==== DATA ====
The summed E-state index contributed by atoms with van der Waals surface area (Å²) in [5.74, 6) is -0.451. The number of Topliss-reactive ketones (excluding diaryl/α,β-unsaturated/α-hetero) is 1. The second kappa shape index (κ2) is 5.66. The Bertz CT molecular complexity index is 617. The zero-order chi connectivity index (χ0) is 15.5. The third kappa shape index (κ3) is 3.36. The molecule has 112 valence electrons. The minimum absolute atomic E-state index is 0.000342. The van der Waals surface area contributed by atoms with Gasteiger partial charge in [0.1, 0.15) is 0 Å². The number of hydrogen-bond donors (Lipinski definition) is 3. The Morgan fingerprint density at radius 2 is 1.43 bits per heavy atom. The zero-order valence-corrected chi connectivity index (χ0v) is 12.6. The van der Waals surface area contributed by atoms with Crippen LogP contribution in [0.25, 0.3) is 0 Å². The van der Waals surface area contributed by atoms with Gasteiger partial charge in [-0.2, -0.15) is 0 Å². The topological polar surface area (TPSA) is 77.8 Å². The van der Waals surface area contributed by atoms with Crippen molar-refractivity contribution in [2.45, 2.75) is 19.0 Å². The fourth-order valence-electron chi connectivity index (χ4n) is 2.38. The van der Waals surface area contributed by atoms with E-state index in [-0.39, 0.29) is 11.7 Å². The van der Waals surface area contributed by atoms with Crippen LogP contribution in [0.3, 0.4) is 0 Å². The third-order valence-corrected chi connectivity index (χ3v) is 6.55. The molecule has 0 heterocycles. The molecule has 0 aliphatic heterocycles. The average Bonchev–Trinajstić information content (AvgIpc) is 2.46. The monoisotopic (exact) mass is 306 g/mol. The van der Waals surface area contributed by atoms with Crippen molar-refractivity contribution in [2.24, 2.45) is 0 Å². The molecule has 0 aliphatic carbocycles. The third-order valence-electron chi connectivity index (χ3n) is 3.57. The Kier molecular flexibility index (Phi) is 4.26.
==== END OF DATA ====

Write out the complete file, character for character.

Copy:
The summed E-state index contributed by atoms with van der Waals surface area (Å²) in [5.74, 6) is -0.451. The number of Topliss-reactive ketones (excluding diaryl/α,β-unsaturated/α-hetero) is 1. The second kappa shape index (κ2) is 5.66. The Bertz CT molecular complexity index is 617. The zero-order chi connectivity index (χ0) is 15.5. The third kappa shape index (κ3) is 3.36. The molecule has 112 valence electrons. The minimum absolute atomic E-state index is 0.000342. The van der Waals surface area contributed by atoms with Gasteiger partial charge in [0.1, 0.15) is 0 Å². The number of hydrogen-bond donors (Lipinski definition) is 3. The Morgan fingerprint density at radius 2 is 1.43 bits per heavy atom. The zero-order valence-corrected chi connectivity index (χ0v) is 12.6. The van der Waals surface area contributed by atoms with Crippen LogP contribution in [0.25, 0.3) is 0 Å². The van der Waals surface area contributed by atoms with Gasteiger partial charge in [-0.2, -0.15) is 0 Å². The topological polar surface area (TPSA) is 77.8 Å². The van der Waals surface area contributed by atoms with Crippen molar-refractivity contribution in [2.45, 2.75) is 19.0 Å². The fourth-order valence-electron chi connectivity index (χ4n) is 2.38. The van der Waals surface area contributed by atoms with E-state index in [-0.39, 0.29) is 11.7 Å². The van der Waals surface area contributed by atoms with Crippen LogP contribution in [0.3, 0.4) is 0 Å². The third-order valence-corrected chi connectivity index (χ3v) is 6.55. The molecule has 0 heterocycles. The molecule has 0 aliphatic heterocycles. The average Bonchev–Trinajstić information content (AvgIpc) is 2.46. The monoisotopic (exact) mass is 306 g/mol. The van der Waals surface area contributed by atoms with Crippen molar-refractivity contribution in [2.24, 2.45) is 0 Å². The molecule has 0 aliphatic carbocycles. The third-order valence-electron chi connectivity index (χ3n) is 3.57. The Kier molecular flexibility index (Phi) is 4.26.